UMSL Suggs Scholars honored at St. Louis American Foundation’s Salute to Excellence in Education
A sold-out crowd gathered Nov. 4 at the America’s Center in downtown St. Louis for the St. Louis American Foundation’s 36th Annual Salute to Excellence in Education Scholarship and Awards Gala to celebrate the region’s outstanding educators and students.
Since 1988, the foundation has awarded millions of dollars in grants and scholarships to Black students and brought together the region’s most esteemed citizens and civic leaders at the gala. This year, nearly $2.8 million in scholarships were awarded, and three University of Missouri–St. Louis students were beneficiaries of that generous financial support.
First-year students Trinity Atkins, Chanel Harris and Shantavia Fuller are recipients of the Dr. Donald Suggs Scholarship and were honored at the event.
Suggs – the namesake of the scholarship – is a philanthropist, dental surgeon and executive editor of The St. Louis American. He was a founding member of UMSL’s Chancellor’s Council in 1979, was awarded an honorary degree in humane letters in 1993 and helped raise funds for the Barnett Memorial Plaza, established in 2012.
The scholarship was created to attract talented St. Louis students who hail from diverse and underrepresented backgrounds. It provides $12,000 towards tuition and fees for 30 credit hours per academic year with additional funding of $1,000 each semester for books and supplies.
That funding is aiding Atkins in her ambition to become a mental health professional.
As a student at McCluer North High School, Atkins participated in the UMSL Bridge Program Cigna Saturday Academy and Advanced Credit Program. When she began looking at colleges, she gravitated toward schools with smaller classes sizes, and UMSL offered exactly what she was looking for.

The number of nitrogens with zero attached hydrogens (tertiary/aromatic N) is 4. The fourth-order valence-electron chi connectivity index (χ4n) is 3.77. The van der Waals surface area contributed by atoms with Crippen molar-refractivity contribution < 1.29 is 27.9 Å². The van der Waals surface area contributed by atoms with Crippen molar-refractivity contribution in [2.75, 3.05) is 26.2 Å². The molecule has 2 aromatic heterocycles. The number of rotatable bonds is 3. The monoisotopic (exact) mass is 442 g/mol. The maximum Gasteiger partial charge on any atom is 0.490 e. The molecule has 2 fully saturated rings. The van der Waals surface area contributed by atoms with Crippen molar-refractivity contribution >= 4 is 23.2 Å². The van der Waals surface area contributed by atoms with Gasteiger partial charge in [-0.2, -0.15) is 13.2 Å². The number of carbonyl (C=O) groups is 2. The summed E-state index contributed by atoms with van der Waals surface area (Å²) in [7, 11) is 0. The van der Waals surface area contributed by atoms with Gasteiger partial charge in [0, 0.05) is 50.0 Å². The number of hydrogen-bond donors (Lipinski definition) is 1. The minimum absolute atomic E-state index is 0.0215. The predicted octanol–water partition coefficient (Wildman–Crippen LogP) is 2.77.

Now, she’s pursuing a bachelor’s degree in psychology – an interest she developed as an avid fan of thriller films – and also studying in the Pierre Laclede Honors College. She had already started classes at UMSL when she found out she’d received the scholarship.
“I started shouting,” Atkins said with a laugh. “Then I called up my loved ones, and I told them about it. I actually had a testimony about it at church.”
The financial support has been a relief and has made it possible for Atkins to focus fully on her studies.
“Now it’s just something I don’t have to worry about,” she said. “I really just have to worry about my education. So, it was just like a rock lifted off my back.”
Ultimately, Atkins intends to become a psychiatrist and hopes to encourage greater awareness of mental health care in her community.
“Not a lot of Black people go to a therapist or go seek mental health,” she said. “As a Black girl, I just feel like more Black people will probably come talk to people that can relate to the Black community.”
“It just really alleviates stress – not having to worry about things financially, like ‘How am I going to make these tuition payments?’ ‘How am I going to pay that?’” she said. “I don’t have to worry about that now. I can just focus on getting my degree.”
Fuller is now working toward a bachelor’s degree in chemistry. In high school, she considered pursing education in college but changed course after taking her first chemistry class. In the future, she wants to combine her passion for chemistry with another skill she’s honed.
“I am a licensed cosmetologist, and when I get my chemistry degree, I want to be a cosmetic chemist,” she said.
“Since the scholarship is here, it’s just me and how I act on it,” Atkins said. “I was given the opportunity; it’s just how I follow through on it.”
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